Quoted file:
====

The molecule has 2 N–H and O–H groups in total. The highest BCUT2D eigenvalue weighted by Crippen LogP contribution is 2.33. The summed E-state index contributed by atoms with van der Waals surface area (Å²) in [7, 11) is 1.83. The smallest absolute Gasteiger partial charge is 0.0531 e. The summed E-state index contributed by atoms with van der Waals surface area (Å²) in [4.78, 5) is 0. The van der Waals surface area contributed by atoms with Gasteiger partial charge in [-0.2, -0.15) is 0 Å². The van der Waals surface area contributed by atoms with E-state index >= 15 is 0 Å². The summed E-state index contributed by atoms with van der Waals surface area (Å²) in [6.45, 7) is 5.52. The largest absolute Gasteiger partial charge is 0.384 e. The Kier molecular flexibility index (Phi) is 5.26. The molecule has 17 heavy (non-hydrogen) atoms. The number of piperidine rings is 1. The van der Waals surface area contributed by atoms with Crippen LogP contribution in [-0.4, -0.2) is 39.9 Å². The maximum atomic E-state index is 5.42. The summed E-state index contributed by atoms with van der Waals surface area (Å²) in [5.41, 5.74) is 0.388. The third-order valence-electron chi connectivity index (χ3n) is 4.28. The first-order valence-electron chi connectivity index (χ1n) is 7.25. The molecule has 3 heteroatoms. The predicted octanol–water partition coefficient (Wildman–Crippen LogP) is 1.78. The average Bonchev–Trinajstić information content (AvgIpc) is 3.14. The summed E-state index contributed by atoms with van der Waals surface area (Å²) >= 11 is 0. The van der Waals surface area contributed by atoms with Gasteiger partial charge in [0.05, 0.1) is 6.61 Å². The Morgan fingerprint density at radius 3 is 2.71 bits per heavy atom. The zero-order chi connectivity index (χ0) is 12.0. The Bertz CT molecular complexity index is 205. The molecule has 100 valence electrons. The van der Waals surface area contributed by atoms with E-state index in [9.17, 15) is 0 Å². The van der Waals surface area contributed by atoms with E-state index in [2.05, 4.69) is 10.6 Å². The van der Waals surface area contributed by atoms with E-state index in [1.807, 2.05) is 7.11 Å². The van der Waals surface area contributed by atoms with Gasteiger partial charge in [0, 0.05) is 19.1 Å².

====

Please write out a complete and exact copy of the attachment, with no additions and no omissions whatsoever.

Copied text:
The molecule has 2 N–H and O–H groups in total. The highest BCUT2D eigenvalue weighted by Crippen LogP contribution is 2.33. The summed E-state index contributed by atoms with van der Waals surface area (Å²) in [7, 11) is 1.83. The smallest absolute Gasteiger partial charge is 0.0531 e. The summed E-state index contributed by atoms with van der Waals surface area (Å²) in [4.78, 5) is 0. The van der Waals surface area contributed by atoms with Gasteiger partial charge in [-0.2, -0.15) is 0 Å². The van der Waals surface area contributed by atoms with E-state index >= 15 is 0 Å². The summed E-state index contributed by atoms with van der Waals surface area (Å²) in [6.45, 7) is 5.52. The largest absolute Gasteiger partial charge is 0.384 e. The Kier molecular flexibility index (Phi) is 5.26. The molecule has 17 heavy (non-hydrogen) atoms. The number of piperidine rings is 1. The van der Waals surface area contributed by atoms with Crippen LogP contribution in [-0.4, -0.2) is 39.9 Å². The maximum atomic E-state index is 5.42. The summed E-state index contributed by atoms with van der Waals surface area (Å²) in [5.41, 5.74) is 0.388. The third-order valence-electron chi connectivity index (χ3n) is 4.28. The first-order valence-electron chi connectivity index (χ1n) is 7.25. The molecule has 3 heteroatoms. The predicted octanol–water partition coefficient (Wildman–Crippen LogP) is 1.78. The average Bonchev–Trinajstić information content (AvgIpc) is 3.14. The summed E-state index contributed by atoms with van der Waals surface area (Å²) >= 11 is 0. The van der Waals surface area contributed by atoms with Gasteiger partial charge in [0.05, 0.1) is 6.61 Å². The Morgan fingerprint density at radius 3 is 2.71 bits per heavy atom. The zero-order chi connectivity index (χ0) is 12.0. The Bertz CT molecular complexity index is 205. The molecule has 100 valence electrons. The van der Waals surface area contributed by atoms with E-state index in [9.17, 15) is 0 Å². The van der Waals surface area contributed by atoms with E-state index in [2.05, 4.69) is 10.6 Å². The van der Waals surface area contributed by atoms with E-state index in [1.807, 2.05) is 7.11 Å². The van der Waals surface area contributed by atoms with Gasteiger partial charge in [0, 0.05) is 19.1 Å².